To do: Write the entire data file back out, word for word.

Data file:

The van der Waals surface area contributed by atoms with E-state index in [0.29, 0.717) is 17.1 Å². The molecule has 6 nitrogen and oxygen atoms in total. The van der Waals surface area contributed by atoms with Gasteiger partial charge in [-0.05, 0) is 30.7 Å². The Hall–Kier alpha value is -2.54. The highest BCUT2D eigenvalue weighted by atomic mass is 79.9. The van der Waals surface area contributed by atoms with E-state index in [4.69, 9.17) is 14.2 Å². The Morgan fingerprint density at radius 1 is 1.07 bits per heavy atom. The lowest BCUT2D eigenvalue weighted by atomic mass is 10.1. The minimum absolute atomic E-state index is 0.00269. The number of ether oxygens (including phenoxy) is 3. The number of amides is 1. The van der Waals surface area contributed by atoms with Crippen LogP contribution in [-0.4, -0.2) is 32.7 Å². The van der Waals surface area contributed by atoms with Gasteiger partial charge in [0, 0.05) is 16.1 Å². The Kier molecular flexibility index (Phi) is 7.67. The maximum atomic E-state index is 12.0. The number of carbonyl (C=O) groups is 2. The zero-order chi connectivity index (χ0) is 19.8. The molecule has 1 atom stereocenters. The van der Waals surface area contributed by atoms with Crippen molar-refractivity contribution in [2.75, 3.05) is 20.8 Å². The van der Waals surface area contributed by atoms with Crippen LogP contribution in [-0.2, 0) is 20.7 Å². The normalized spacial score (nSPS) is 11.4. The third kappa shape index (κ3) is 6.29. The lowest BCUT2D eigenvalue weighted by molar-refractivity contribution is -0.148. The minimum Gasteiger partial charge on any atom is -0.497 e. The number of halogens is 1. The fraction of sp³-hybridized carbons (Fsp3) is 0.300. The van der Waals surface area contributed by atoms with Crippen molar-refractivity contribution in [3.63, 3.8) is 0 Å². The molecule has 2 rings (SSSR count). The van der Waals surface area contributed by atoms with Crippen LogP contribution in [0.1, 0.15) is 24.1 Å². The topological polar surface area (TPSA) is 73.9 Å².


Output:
The van der Waals surface area contributed by atoms with E-state index in [0.29, 0.717) is 17.1 Å². The molecule has 6 nitrogen and oxygen atoms in total. The van der Waals surface area contributed by atoms with Gasteiger partial charge in [-0.05, 0) is 30.7 Å². The Hall–Kier alpha value is -2.54. The highest BCUT2D eigenvalue weighted by atomic mass is 79.9. The van der Waals surface area contributed by atoms with E-state index in [4.69, 9.17) is 14.2 Å². The Morgan fingerprint density at radius 1 is 1.07 bits per heavy atom. The lowest BCUT2D eigenvalue weighted by atomic mass is 10.1. The minimum absolute atomic E-state index is 0.00269. The number of ether oxygens (including phenoxy) is 3. The number of amides is 1. The van der Waals surface area contributed by atoms with Crippen LogP contribution in [-0.4, -0.2) is 32.7 Å². The van der Waals surface area contributed by atoms with Gasteiger partial charge in [0, 0.05) is 16.1 Å². The Kier molecular flexibility index (Phi) is 7.67. The maximum atomic E-state index is 12.0. The number of carbonyl (C=O) groups is 2. The zero-order chi connectivity index (χ0) is 19.8. The molecule has 1 atom stereocenters. The van der Waals surface area contributed by atoms with Crippen molar-refractivity contribution in [2.75, 3.05) is 20.8 Å². The van der Waals surface area contributed by atoms with Crippen LogP contribution in [-0.2, 0) is 20.7 Å². The normalized spacial score (nSPS) is 11.4. The third kappa shape index (κ3) is 6.29. The lowest BCUT2D eigenvalue weighted by molar-refractivity contribution is -0.148. The minimum Gasteiger partial charge on any atom is -0.497 e. The number of halogens is 1. The fraction of sp³-hybridized carbons (Fsp3) is 0.300. The van der Waals surface area contributed by atoms with Crippen molar-refractivity contribution in [3.63, 3.8) is 0 Å². The molecule has 2 rings (SSSR count). The van der Waals surface area contributed by atoms with Crippen LogP contribution in [0.1, 0.15) is 24.1 Å². The topological polar surface area (TPSA) is 73.9 Å².